Family Therapies

By ACS Distance Education on December 30, 2014 in Psychology | comments

Modern family therapy largely developed from the work of Alfred Adler, who established clinics that focused on behavioural problems in children; and where he invited teachers, community members, and parents to attend sessions.

In its modern form Adlerian therapy works on the premise that children and their parents become stuck in non-productive interactions due to faulty goals. These problems with interactions are considered to be reflective of other families within the community at large and not just one family. Whilst therapy is private, these counsellors may also offer education through open forums.

Fundamental Ideas
Adlerian therapy is based on the notion that individuals are required to be social, purposeful and subjective beings. Children are nurtured by their parents and become an integral part of the family system in their search for meaning and relevance. They act in accordance with their subjective interpretations of things which may or may not be appropriate. Often children influence parents but it is the adults who should take control because they are the natural leaders.

There are three key ideas underlying Adlerian family therapy as follows:

1/ Family Atmosphere   
The family atmosphere is regarded as the way in which family members relate to one another and is different in different families. Parents act as role models for children and as such the relationship between the parents sets the tone for the way in which the children perceive them. Family values are an integral part of the family atmosphere and are those values upheld by both parents. Each child will necessarily develop a view in relation to these values which form a blueprint for how they think the world should be.   

2/ Family Constellation
The family constellation is the family system. It comprises the individual family members and extended family. Within the family system Adler pinpointed birth order as being significant. He was particularly focused on five birth positions, namely: first born, last born, middle child, second of two children, and only child. It is not so much the position that is important but how the child relates to that position. Adlerian family therapists are interested in how each child relates to other family members from their position in the family and how they regard themselves in relation to those other family members. Therefore it is the relationships within the family and the perception of family values and, consequently, family atmosphere which define the family constellation.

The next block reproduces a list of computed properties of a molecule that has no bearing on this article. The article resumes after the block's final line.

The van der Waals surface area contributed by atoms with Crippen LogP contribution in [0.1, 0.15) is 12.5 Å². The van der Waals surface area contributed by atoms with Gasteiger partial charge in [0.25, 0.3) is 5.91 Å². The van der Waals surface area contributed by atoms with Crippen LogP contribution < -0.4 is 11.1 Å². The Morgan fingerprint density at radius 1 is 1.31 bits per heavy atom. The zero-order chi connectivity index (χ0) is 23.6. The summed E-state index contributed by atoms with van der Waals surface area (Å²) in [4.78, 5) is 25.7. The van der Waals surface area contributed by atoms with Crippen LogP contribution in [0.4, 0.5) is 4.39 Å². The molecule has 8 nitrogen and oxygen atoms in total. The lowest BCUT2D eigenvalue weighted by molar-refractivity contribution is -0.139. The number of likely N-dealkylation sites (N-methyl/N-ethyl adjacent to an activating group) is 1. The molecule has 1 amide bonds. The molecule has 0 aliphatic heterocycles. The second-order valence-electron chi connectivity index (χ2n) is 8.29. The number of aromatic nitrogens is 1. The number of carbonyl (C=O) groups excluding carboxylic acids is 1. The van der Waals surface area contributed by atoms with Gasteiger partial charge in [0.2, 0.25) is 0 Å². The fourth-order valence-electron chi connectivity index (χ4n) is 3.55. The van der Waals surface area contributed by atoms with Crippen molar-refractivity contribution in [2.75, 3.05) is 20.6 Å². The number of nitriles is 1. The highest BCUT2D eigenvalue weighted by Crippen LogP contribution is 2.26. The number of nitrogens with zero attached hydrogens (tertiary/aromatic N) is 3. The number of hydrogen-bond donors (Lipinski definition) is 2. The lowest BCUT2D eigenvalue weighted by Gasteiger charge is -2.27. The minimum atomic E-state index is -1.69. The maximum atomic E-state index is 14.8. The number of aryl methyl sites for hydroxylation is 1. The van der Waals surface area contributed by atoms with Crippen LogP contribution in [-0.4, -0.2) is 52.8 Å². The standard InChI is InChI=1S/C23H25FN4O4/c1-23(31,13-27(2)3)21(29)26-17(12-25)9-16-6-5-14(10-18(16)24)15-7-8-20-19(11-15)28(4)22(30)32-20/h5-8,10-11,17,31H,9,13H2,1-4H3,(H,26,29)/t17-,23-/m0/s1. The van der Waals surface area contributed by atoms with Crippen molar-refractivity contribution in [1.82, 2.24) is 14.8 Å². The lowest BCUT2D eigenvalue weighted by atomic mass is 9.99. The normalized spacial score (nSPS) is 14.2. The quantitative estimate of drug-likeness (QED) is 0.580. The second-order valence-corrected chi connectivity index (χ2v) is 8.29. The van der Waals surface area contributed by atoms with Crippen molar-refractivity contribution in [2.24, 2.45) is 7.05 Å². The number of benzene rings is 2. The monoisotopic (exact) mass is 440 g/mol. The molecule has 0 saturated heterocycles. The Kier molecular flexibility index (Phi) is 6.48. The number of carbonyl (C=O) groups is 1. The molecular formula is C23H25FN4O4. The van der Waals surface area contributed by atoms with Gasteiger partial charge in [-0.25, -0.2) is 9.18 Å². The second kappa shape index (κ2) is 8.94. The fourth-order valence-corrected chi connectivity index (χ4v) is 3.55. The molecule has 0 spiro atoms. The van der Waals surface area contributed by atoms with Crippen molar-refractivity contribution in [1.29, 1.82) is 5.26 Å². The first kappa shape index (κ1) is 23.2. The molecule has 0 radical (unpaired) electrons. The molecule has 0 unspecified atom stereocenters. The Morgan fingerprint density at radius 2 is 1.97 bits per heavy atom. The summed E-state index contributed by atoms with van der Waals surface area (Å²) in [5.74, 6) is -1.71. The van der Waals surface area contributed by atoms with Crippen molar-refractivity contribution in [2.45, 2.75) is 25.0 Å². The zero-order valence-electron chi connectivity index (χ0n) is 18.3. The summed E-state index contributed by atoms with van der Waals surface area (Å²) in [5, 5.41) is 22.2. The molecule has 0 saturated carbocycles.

Adlerain family counsellors may ask for descriptions of each child by the parents in order to start building a picture of the family relationships. From here genograms may also be requested of the child with the problems to help reveal their perception of the family system. These are viewed as a beginning point from which the client can begin to explain their interpretation of life.

3/ Mistaken or Faulty Goals
Goals here are those concerned with day to day behaviour. Earlier work focussed on describing different types of mistaken goals as motivations for children’s misbehaviour. Dreikurs (1940) singled out revenge, attention seeking, power struggles, and demonstration of inadequacy as primary motivators. More recently, Dreikurs and Soltz (1964) developed a means of recognising goals through a combination of:

  • Describing the child’s misbehaviour
  • Understanding the parents view of the misbehaviour
  • The child’s response to the parents’ disciplinary action. 

The mistaken goal theory has been expanded since to include additional faulty goals but the important point is that Adlerian family therapists use these goals to interpret children’s misbehaviour and the response of parents. By recognising these mistaken goals, family members are able to replace them by choosing more productive goals. 

Counselling Goals
Adlerian family therapists seek to educate parents in order to re-establish or reinforce their leadership within the family system. This is achieved by describing the roles of each family member. By revealing behavioural goals Adlerians are also able to reveal motivations based on negative interactions which can then be replaced with positive ones. In so doing, family members become more aware of the family system. In this way the focus is more about modifying motivations than behaviour, though clearly the former necessarily impacts on the latter. 

Role of Counsellor
The counsellor acts as both teacher and investigator. They strive to delineate the family system, the motivations behind mistaken goals, and the family atmosphere. This information is then used to teach parents ways in which they can amend mistaken goals and develop more useful skills for encouraging more productive interactions.

Adlerian family therapists still offer open forums in which parents, teachers, and community members are present and act as an audience. There will also be one ‘family-in-focus’ present represented by the parents. Observations about the family’s interactions are made and comparisons drawn with the audience so as to educate all.